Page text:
Posted by: KERYN LAITE | Oct 17, 2013 07:32

As a parent of a child in this school system, I attended the informational meeting a year ago, but not this most recent one, my concerns still stand that at what point will these children be taught how to study so they can progress in this new system successfully at their own pace...so to speak. it just seems that there will be less individual attention for development which I think is a risk.  JMO



Posted by: wendy c kasten | Oct 16, 2013 16:29

The individual who said the stats on retention are poor is correct! Students who have been retained once only are 50% likely to graduate. Students who have been retained twice, have almost NO chance of graduating. Anything we can do to unravel the traditional industrialized model of education, around which most of our schools are structures are based, will go a long way to treat our children like the valuable individuals they are.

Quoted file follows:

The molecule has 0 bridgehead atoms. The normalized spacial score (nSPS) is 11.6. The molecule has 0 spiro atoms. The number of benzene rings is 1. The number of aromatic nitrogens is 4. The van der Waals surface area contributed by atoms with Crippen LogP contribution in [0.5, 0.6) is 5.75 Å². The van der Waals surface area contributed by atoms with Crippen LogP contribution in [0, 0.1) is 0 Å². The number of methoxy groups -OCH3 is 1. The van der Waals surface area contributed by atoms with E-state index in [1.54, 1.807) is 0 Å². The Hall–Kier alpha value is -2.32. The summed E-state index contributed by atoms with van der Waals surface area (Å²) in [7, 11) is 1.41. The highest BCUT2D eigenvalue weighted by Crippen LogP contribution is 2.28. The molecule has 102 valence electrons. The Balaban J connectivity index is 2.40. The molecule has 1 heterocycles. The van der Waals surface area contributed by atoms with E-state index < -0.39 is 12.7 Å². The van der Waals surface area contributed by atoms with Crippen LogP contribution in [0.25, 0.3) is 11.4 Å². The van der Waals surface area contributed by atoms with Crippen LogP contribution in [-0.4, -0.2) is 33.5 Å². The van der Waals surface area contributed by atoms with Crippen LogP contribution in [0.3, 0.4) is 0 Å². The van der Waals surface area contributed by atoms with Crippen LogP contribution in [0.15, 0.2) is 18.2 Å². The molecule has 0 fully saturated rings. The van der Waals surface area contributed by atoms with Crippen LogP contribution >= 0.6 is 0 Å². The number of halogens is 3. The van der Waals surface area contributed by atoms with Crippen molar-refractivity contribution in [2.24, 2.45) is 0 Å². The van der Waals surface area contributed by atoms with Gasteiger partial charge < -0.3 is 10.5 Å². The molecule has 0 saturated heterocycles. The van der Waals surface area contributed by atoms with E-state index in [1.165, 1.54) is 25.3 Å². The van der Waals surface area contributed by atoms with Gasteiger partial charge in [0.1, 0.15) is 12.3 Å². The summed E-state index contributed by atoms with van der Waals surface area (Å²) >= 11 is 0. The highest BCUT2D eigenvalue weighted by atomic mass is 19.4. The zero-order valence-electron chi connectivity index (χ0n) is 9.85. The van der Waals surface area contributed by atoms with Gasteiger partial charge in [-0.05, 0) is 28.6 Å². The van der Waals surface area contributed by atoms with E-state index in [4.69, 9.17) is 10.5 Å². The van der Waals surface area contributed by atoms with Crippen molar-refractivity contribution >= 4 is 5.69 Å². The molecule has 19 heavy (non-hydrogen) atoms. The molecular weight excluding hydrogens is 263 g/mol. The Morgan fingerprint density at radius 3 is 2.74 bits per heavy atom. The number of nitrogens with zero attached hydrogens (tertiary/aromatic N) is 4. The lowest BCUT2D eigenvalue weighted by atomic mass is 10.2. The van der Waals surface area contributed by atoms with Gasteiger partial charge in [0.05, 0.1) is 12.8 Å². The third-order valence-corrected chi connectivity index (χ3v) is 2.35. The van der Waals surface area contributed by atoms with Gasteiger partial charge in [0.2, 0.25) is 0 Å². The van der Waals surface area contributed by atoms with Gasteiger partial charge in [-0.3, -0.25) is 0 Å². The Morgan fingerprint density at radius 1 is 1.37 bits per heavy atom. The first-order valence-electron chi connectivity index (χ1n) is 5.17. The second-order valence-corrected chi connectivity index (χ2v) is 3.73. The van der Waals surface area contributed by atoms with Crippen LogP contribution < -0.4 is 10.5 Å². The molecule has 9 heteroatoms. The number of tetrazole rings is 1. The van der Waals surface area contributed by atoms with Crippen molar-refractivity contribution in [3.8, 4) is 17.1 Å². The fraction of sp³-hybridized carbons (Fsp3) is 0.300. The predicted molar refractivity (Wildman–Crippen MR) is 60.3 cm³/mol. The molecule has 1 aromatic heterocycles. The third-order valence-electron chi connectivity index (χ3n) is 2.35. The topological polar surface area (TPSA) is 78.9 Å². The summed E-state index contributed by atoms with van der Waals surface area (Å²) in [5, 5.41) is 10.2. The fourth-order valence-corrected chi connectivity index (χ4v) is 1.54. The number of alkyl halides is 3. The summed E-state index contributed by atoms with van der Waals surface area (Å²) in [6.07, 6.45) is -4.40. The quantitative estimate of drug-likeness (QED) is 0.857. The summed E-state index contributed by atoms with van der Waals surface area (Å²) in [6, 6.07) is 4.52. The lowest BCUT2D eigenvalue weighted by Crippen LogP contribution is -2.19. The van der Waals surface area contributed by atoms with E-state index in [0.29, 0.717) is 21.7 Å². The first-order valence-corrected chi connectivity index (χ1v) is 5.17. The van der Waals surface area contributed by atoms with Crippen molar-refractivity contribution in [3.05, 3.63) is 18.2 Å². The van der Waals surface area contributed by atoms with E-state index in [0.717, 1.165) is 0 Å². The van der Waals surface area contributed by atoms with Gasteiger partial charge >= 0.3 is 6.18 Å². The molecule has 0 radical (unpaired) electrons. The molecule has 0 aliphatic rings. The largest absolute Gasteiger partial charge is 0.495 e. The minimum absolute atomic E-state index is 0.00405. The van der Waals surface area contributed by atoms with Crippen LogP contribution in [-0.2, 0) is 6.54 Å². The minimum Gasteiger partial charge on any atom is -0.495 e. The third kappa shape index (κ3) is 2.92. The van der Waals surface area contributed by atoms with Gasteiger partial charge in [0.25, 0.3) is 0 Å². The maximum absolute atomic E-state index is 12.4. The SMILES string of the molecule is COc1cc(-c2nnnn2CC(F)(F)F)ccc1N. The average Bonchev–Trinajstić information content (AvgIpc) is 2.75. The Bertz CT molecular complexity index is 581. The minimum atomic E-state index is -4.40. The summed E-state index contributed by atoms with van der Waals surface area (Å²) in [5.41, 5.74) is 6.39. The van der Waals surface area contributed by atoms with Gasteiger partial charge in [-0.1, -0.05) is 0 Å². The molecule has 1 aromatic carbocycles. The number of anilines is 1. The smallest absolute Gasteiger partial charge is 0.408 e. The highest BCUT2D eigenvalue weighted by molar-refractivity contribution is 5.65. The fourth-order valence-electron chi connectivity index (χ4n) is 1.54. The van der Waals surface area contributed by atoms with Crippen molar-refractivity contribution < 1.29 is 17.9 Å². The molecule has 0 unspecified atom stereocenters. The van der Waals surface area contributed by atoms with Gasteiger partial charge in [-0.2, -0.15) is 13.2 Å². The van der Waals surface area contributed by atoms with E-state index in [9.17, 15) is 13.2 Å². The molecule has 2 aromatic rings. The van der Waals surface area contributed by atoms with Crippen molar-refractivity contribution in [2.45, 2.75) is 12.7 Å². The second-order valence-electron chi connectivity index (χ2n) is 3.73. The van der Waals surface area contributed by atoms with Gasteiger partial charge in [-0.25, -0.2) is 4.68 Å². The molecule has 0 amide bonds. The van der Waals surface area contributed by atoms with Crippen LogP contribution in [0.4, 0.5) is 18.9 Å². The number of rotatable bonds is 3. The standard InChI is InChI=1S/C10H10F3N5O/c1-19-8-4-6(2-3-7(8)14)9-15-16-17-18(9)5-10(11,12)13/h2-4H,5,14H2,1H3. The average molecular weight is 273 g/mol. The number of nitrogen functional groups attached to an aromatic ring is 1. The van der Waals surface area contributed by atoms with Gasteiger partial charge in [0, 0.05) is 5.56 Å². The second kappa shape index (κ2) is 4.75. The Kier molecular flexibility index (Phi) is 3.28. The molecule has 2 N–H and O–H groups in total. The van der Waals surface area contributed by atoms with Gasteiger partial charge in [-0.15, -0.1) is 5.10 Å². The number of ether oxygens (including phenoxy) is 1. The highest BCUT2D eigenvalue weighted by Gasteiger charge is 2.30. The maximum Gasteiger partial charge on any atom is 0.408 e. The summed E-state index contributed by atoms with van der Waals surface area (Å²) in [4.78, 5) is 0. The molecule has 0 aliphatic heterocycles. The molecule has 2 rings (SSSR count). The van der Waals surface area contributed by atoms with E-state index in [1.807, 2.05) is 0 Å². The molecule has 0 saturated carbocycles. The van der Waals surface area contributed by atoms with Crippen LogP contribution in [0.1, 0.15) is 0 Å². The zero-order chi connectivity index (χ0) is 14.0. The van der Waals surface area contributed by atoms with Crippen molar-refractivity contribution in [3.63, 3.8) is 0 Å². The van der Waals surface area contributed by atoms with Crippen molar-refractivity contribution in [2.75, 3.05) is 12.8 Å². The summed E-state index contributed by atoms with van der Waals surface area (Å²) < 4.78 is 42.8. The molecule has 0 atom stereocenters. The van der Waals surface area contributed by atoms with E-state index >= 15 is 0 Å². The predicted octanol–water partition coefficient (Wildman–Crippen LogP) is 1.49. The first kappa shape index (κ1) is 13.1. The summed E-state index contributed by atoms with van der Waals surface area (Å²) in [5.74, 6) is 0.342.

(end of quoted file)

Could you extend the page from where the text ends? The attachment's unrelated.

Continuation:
Dr. Wendy C. Kasten

Belfast

Professor Emerita, Kent State University



Posted by: Susan Sinclair | Oct 15, 2013 10:57

Kids are going to have to learn things they "don't care about" for the rest of their lives. Even people who own their own businesses have to learn boring things. Welcome to life. It's dangerous to teach kids that they can goof off just because they're not passionate about something.



Posted by: Lisa Cooley | Oct 15, 2013 08:14

If failure to learn something kids don't care about is an option, yes, kids will use it. I used it. That's one thing about the traditional system: it lets kids say, "I don't care. I'd rather have an F than care." It's power of sorts and now it's taken away.